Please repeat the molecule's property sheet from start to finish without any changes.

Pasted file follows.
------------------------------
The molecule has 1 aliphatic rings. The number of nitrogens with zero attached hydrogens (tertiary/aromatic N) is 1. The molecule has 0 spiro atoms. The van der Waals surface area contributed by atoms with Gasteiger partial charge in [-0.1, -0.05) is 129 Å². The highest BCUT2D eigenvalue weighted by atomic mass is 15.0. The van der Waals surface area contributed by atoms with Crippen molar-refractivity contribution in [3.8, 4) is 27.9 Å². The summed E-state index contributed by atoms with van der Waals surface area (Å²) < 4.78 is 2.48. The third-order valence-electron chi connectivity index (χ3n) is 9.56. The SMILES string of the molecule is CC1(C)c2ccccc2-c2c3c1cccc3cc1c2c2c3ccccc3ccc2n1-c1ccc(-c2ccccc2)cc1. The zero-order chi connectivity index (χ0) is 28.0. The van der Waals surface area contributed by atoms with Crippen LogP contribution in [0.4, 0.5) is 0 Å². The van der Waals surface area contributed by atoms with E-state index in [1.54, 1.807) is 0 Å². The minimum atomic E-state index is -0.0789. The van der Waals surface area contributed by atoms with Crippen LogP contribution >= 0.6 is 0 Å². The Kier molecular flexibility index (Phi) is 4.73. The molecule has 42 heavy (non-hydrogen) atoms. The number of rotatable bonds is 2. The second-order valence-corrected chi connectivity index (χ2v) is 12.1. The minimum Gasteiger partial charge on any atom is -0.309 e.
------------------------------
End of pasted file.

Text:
The molecule has 1 aliphatic rings. The number of nitrogens with zero attached hydrogens (tertiary/aromatic N) is 1. The molecule has 0 spiro atoms. The van der Waals surface area contributed by atoms with Gasteiger partial charge in [-0.1, -0.05) is 129 Å². The highest BCUT2D eigenvalue weighted by atomic mass is 15.0. The van der Waals surface area contributed by atoms with Crippen molar-refractivity contribution in [3.8, 4) is 27.9 Å². The summed E-state index contributed by atoms with van der Waals surface area (Å²) < 4.78 is 2.48. The third-order valence-electron chi connectivity index (χ3n) is 9.56. The SMILES string of the molecule is CC1(C)c2ccccc2-c2c3c1cccc3cc1c2c2c3ccccc3ccc2n1-c1ccc(-c2ccccc2)cc1. The zero-order chi connectivity index (χ0) is 28.0. The van der Waals surface area contributed by atoms with Crippen LogP contribution in [0.4, 0.5) is 0 Å². The van der Waals surface area contributed by atoms with E-state index in [1.54, 1.807) is 0 Å². The minimum atomic E-state index is -0.0789. The van der Waals surface area contributed by atoms with Crippen LogP contribution >= 0.6 is 0 Å². The Kier molecular flexibility index (Phi) is 4.73. The molecule has 42 heavy (non-hydrogen) atoms. The number of rotatable bonds is 2. The second-order valence-corrected chi connectivity index (χ2v) is 12.1. The minimum Gasteiger partial charge on any atom is -0.309 e.